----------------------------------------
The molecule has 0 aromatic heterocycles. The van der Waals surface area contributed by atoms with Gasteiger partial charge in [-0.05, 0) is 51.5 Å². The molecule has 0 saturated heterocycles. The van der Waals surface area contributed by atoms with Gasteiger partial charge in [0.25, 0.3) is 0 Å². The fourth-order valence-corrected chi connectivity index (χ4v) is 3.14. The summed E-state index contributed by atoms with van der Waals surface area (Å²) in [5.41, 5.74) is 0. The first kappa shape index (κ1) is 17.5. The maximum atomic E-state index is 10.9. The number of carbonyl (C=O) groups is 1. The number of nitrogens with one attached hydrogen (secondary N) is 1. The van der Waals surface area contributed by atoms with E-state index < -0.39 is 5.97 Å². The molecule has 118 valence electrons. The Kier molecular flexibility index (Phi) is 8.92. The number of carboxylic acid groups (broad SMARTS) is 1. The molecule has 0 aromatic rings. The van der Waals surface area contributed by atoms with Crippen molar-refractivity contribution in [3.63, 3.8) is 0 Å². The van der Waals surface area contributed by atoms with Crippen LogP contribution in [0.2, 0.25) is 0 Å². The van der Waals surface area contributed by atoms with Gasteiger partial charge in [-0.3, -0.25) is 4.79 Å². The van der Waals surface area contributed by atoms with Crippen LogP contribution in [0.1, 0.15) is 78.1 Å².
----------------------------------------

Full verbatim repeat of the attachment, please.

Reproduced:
The molecule has 0 aromatic heterocycles. The van der Waals surface area contributed by atoms with Gasteiger partial charge in [-0.05, 0) is 51.5 Å². The molecule has 0 saturated heterocycles. The van der Waals surface area contributed by atoms with Gasteiger partial charge in [0.25, 0.3) is 0 Å². The fourth-order valence-corrected chi connectivity index (χ4v) is 3.14. The summed E-state index contributed by atoms with van der Waals surface area (Å²) in [5.41, 5.74) is 0. The first kappa shape index (κ1) is 17.5. The maximum atomic E-state index is 10.9. The number of carbonyl (C=O) groups is 1. The number of nitrogens with one attached hydrogen (secondary N) is 1. The van der Waals surface area contributed by atoms with E-state index < -0.39 is 5.97 Å². The molecule has 118 valence electrons. The Kier molecular flexibility index (Phi) is 8.92. The number of carboxylic acid groups (broad SMARTS) is 1. The molecule has 0 aromatic rings. The van der Waals surface area contributed by atoms with Crippen molar-refractivity contribution in [3.63, 3.8) is 0 Å². The van der Waals surface area contributed by atoms with Crippen LogP contribution in [0.2, 0.25) is 0 Å². The van der Waals surface area contributed by atoms with Gasteiger partial charge in [-0.3, -0.25) is 4.79 Å². The van der Waals surface area contributed by atoms with Crippen LogP contribution in [0.1, 0.15) is 78.1 Å².